The reviewers found that even with such skimpy mileage, runners generally weighed less and had a lower risk of obesity than people who jogged fewer than five miles per week or (more commonly) not at all. These runners also were less likely to experience high blood pressure, cholesterol problems, diabetes, strokes, certain cancers and arthritis than the barely- or nonrunners.
“It seems like the maximum benefits of running occur at quite low doses,” said Dr. Carl J. Lavie, medical director of cardiac rehabilitation and prevention at the Ochsner Medical Center in New Orleans and lead author of the review, which was published in September in Mayo Clinic Proceedings.
As little as “one to two runs per week, or three to six miles per week, and well less than an hour per week” can be quite beneficial, he said.
Running a few additional miles each week could be worthwhile if you were worried about middle-aged spread, he said, because additional mileage is generally associated with better weight control, “and allows one to eat more calories.”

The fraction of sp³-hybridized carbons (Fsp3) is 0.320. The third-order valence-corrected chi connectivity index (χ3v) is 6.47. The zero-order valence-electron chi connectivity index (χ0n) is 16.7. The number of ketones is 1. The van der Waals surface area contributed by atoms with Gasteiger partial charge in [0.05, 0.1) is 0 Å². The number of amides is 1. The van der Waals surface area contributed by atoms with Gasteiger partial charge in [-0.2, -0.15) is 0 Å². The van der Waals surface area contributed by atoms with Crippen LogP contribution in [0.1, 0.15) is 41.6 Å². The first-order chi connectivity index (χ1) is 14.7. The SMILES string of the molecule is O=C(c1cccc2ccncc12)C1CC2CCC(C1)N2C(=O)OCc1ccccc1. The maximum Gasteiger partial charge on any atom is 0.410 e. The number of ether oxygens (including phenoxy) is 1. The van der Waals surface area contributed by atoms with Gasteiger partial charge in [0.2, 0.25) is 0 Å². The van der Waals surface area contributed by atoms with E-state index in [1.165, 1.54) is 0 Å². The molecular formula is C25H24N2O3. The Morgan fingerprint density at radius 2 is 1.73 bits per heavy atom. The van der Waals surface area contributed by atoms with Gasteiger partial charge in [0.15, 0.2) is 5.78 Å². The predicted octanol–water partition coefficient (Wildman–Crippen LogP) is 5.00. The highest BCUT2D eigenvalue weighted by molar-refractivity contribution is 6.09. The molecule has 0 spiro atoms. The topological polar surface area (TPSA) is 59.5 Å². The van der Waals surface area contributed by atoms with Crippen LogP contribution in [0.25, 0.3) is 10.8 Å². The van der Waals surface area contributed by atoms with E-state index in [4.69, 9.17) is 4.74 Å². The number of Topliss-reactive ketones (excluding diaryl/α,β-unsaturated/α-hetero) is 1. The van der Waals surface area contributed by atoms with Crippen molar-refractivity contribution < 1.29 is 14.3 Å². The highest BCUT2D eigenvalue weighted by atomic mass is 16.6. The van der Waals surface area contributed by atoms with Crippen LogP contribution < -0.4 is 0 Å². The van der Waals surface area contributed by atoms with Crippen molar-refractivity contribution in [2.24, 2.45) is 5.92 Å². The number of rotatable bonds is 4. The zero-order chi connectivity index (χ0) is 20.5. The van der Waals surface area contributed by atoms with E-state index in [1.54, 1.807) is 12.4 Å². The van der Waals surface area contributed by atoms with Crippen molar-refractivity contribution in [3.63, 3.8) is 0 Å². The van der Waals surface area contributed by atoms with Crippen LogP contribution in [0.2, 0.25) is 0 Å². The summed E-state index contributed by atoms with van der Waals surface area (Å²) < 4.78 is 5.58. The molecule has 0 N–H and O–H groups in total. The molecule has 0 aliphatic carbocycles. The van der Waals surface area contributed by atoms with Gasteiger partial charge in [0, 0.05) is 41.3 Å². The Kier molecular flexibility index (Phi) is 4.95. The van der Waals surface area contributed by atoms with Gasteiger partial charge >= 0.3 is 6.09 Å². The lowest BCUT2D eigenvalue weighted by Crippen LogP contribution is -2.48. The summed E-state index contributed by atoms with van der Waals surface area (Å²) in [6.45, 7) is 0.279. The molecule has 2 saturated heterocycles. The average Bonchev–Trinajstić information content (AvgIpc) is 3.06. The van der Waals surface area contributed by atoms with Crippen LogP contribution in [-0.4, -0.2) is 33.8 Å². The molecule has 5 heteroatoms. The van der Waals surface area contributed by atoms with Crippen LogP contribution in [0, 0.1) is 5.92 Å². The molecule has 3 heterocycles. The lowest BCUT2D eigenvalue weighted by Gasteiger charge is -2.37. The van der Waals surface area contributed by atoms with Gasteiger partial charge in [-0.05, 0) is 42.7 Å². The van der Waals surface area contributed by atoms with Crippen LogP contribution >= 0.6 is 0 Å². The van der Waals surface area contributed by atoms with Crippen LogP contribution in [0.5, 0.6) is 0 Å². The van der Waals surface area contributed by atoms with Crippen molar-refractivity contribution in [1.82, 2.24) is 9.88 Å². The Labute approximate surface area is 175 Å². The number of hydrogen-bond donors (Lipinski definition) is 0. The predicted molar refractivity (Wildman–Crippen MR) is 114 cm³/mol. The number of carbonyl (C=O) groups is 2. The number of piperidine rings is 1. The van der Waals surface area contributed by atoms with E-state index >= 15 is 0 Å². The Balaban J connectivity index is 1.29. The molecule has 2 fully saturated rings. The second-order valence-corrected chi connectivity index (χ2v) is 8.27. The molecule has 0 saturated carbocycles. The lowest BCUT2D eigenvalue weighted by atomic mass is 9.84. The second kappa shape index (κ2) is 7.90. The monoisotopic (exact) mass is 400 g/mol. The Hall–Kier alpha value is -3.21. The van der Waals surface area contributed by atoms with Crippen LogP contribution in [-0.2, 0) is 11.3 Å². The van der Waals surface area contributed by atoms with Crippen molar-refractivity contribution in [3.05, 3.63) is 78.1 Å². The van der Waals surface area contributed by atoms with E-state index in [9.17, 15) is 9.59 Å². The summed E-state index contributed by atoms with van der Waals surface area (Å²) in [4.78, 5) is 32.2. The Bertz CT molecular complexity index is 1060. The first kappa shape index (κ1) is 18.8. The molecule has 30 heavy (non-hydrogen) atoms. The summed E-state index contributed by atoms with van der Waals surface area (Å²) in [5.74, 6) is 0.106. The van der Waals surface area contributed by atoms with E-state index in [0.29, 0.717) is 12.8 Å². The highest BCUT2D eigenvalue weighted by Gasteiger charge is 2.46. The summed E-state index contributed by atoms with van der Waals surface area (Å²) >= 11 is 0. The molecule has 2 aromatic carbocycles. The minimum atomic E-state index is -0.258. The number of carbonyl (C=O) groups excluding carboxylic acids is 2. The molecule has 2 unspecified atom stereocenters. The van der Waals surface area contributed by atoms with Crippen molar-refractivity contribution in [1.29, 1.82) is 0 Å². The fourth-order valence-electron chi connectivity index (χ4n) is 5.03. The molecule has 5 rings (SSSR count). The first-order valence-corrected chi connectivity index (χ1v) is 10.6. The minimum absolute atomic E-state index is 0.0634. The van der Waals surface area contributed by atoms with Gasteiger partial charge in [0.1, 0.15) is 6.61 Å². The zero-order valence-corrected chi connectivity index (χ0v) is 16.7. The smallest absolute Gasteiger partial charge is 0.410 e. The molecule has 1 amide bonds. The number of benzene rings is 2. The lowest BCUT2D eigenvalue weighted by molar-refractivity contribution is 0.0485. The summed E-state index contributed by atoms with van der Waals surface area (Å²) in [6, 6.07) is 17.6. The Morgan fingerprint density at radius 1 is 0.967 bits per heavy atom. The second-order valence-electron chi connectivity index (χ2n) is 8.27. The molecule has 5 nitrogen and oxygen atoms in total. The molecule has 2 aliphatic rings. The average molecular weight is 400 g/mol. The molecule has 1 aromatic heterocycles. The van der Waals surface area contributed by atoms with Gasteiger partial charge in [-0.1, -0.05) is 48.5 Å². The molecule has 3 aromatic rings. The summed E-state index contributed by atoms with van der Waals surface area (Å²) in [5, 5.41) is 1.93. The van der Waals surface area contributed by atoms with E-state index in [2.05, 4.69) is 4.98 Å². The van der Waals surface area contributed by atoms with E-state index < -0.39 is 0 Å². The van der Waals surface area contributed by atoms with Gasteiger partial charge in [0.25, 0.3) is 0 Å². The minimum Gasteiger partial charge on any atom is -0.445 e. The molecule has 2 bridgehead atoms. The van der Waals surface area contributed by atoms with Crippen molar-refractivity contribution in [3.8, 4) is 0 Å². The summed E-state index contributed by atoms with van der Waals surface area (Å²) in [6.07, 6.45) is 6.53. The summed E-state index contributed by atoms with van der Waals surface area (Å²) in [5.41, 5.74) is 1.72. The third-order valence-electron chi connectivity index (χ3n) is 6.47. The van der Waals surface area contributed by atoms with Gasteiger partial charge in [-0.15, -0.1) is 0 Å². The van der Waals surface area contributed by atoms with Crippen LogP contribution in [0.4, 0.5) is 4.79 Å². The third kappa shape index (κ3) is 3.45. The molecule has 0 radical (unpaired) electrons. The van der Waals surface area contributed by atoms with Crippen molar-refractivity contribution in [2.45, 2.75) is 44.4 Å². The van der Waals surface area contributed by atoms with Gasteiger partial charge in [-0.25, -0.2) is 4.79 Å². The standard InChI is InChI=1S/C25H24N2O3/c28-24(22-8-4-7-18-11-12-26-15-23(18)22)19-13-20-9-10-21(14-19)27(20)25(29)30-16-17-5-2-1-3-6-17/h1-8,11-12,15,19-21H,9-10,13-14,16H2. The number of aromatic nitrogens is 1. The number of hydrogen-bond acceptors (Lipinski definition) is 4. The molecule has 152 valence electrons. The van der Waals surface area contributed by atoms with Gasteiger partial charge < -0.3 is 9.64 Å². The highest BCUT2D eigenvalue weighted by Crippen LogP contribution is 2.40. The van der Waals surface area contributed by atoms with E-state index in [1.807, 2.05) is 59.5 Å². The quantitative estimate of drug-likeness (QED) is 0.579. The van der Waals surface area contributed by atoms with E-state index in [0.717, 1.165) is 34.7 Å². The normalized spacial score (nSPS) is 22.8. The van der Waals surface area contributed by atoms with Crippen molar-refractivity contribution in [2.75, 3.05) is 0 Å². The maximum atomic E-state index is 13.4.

Someone hoping to become a better, faster runner also would need to run more than five or six miles a week, he said.
However, there may be an upper limit to the desirable mileage if your primary goal is improved health. Some evidence, he said, suggested that running strenuously for more than about an hour every day could slightly increase someone’s risks for heart problems, as well as for running-related injuries and disabilities.
Over all, Dr. Lavie says, the best advice based on the latest science is that for most of us, “running for 20 to 30 minutes, or about a mile-and-a-half to three miles, twice per week would appear to be perfect.”
New York Times